Tuesday, September 25, 2018

Lectionary Ruminations 2.5 for the 28th Sunday in Ordinary Time (Year B)


Lectionary Ruminations 2.5 is a further revision and refinement of my Lectionary Ruminations and Lectionary Ruminations 2.0.  Focusing on The Revised Common Lectionary Readings for the upcoming Sunday from New Revised Standard Version (NRSV) of the Bible, Lectionary Ruminations 2.5 draws on over thirty years of pastoral experience.  Believing that the questions we ask are often more important than any answers we find, without over reliance on commentaries, I intend with sometimes pointed and sometimes snarky comments and Socratic like questions, to encourage reflection and rumination for readers preparing to lead a Bible study, draft liturgy, preach, or hear the Word. Reader comments are invited and encouraged.

JOB 23:1-9, 16-17
23:1 Whom is Job answering?
23:2 What is Job’s complaint?  What is a “bitter” complaint?  Whose hand is heavy?
23:3 Whom does Job not know where to find?
23:4 Job is sounding like a trial attorney.
23:5 Is Job seeking understanding?
23:6 Why does Job think he would not be contended with?
23:7 Could any person who is not upright contend with such greatness and power?
23:8-9 Has Job really gone in all directions?  Like the Khan character in The Wrath of Khan, Job seems to be a two-dimensional thinker.  In a Copernican universe, three dimensions might be enough, but in a post-Einstein universe, we must posit at least four dimensions.  Where do we look for God in a four or more-dimensional universe?
23:16 Is Job’s terror anything like Rudolph Otto’s Mysterium Tremendum?
23:17 Does Job’s “if only” indicate the futility of trying to hide from God?

PSALM 22:1-15
22:1 Where have we heard this before? It seems like we hear this at least every three years if not more often. I think it was John Shelby Spong that taught me to read the Passion narratives as Midrash on Psalm 22.
22:2 How many times have you felt this way?
22:3 I think this “yet” is a one-word statement of faith.
22:4 Is this only an appeal to salvation history?
22:5 Is the psalmist perhaps trying to play on God’s emotions?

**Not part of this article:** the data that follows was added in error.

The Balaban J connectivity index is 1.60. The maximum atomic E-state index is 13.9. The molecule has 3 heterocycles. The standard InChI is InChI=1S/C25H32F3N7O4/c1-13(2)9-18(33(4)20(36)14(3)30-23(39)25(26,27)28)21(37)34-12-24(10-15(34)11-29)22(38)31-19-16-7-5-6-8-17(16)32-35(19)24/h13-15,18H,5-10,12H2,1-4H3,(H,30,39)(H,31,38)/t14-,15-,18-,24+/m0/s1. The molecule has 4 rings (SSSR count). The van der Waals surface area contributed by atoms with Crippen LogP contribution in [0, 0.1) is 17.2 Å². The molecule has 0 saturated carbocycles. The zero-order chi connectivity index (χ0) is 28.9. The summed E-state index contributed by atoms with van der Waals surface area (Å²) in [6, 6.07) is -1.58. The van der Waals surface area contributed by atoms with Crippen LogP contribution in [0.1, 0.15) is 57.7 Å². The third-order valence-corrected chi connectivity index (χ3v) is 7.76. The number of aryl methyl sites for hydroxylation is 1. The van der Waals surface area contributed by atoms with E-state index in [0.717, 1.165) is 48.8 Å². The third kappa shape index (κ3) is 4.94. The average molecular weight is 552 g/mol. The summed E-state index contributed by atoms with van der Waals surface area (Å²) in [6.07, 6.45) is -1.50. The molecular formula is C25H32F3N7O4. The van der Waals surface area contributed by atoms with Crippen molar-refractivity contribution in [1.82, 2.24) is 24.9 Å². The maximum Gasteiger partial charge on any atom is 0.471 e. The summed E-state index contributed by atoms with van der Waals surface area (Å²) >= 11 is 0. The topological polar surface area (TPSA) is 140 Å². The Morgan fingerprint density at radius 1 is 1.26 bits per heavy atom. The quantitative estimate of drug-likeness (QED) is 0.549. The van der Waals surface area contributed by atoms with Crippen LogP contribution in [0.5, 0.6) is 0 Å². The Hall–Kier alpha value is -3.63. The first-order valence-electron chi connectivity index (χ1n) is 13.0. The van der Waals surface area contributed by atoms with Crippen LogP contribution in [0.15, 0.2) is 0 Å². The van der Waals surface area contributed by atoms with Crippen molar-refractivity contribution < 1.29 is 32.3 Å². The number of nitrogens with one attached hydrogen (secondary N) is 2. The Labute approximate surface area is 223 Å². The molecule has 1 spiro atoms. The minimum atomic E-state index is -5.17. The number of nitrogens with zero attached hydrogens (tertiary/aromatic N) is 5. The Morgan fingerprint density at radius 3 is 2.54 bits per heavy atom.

22:6 But I am not like my ancestors?
22:7 I have a hunch the psalmist is talking about more than just popularity.
22:8 Who or what is being quoted? Does the Psalmist assume, or do the people assume that God delights in the Psalmist?
22:9 God takes us from the womb?
22:10 This reads as if life, if not faith, begins at birth, not conception.
22:11 How far is too far?
22:12 What is a bull of Bashan?
22:13 Why talk about bulls as if they were lions?
22:14 Are these mixed metaphors/images? What does it mean to be poured out like water? What does it mean for a heart to be melted?
22:15 Give this Psalmist a drink of cool, refreshing water of life, please!

HEBREWS 4:12-16
4:12 How can a word, any word, be living and active?  What does it mean to separate soul from spirit? Is this word a written word, a spoken word, or both? Or more than both?
4:13 Were Adam and Eve still naked even after they attempted to cover themselves?
4:14 What is a high priest?  What is a great high priest? Why the plural “heavens?”  How many heavens are there? What confession?
4:15 Are there high priests who are unable to sympathize with our weaknesses?  Is there a difference between being tested and being tempted? Must a high priest, or any priest for that matter, be without sin?
4:16 In the context of this verse, how do you define “boldness?” Who sits on the throne of grace and where is it?

MARK 10:17-31
10:17 Who was setting out, where was he setting out from, and where was he heading to? What sort of journey? Is there any significance to the man using the word “inherit?”  What words, other than “inherit” do we usually hear associated with “eternal life?”
10:18 What has the Church and Christian community not learned from this verse?
10:19 Why does Jesus refer only to the second tablet of the law rather than both tablets?
10:20 This man is a saint!
10:21 The conundrum: give away your riches and you will have what you lack.
10:22 Was he grieving because he gave up eternal life for riches, or because he gave up riches for eternal life?
10:23 Do you hear this, 1%? Is the kingdom of God the same as eternal life?
10:24 Why were the disciples perplexed? The kingdom of heaven must be like flying with all one’s possessions in a carry on. Are we, as well, perplexed by this verse?